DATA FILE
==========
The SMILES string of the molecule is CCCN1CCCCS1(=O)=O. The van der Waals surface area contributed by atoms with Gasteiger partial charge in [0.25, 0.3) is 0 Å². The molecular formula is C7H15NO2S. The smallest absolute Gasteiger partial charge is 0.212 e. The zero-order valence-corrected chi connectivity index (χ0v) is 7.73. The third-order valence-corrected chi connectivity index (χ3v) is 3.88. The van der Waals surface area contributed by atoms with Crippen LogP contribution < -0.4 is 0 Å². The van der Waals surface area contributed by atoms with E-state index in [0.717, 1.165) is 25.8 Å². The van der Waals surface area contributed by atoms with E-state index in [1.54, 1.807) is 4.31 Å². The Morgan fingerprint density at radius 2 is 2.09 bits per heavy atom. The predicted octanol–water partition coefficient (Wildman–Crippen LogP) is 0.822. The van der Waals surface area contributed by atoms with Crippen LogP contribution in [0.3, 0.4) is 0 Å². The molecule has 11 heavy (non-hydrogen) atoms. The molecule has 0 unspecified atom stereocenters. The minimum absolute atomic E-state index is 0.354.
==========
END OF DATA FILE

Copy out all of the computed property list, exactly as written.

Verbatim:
The SMILES string of the molecule is CCCN1CCCCS1(=O)=O. The van der Waals surface area contributed by atoms with Gasteiger partial charge in [0.25, 0.3) is 0 Å². The molecular formula is C7H15NO2S. The smallest absolute Gasteiger partial charge is 0.212 e. The zero-order valence-corrected chi connectivity index (χ0v) is 7.73. The third-order valence-corrected chi connectivity index (χ3v) is 3.88. The van der Waals surface area contributed by atoms with Crippen LogP contribution < -0.4 is 0 Å². The van der Waals surface area contributed by atoms with E-state index in [0.717, 1.165) is 25.8 Å². The van der Waals surface area contributed by atoms with E-state index in [1.54, 1.807) is 4.31 Å². The Morgan fingerprint density at radius 2 is 2.09 bits per heavy atom. The predicted octanol–water partition coefficient (Wildman–Crippen LogP) is 0.822. The van der Waals surface area contributed by atoms with Crippen LogP contribution in [0.3, 0.4) is 0 Å². The molecule has 11 heavy (non-hydrogen) atoms. The molecule has 0 unspecified atom stereocenters. The minimum absolute atomic E-state index is 0.354.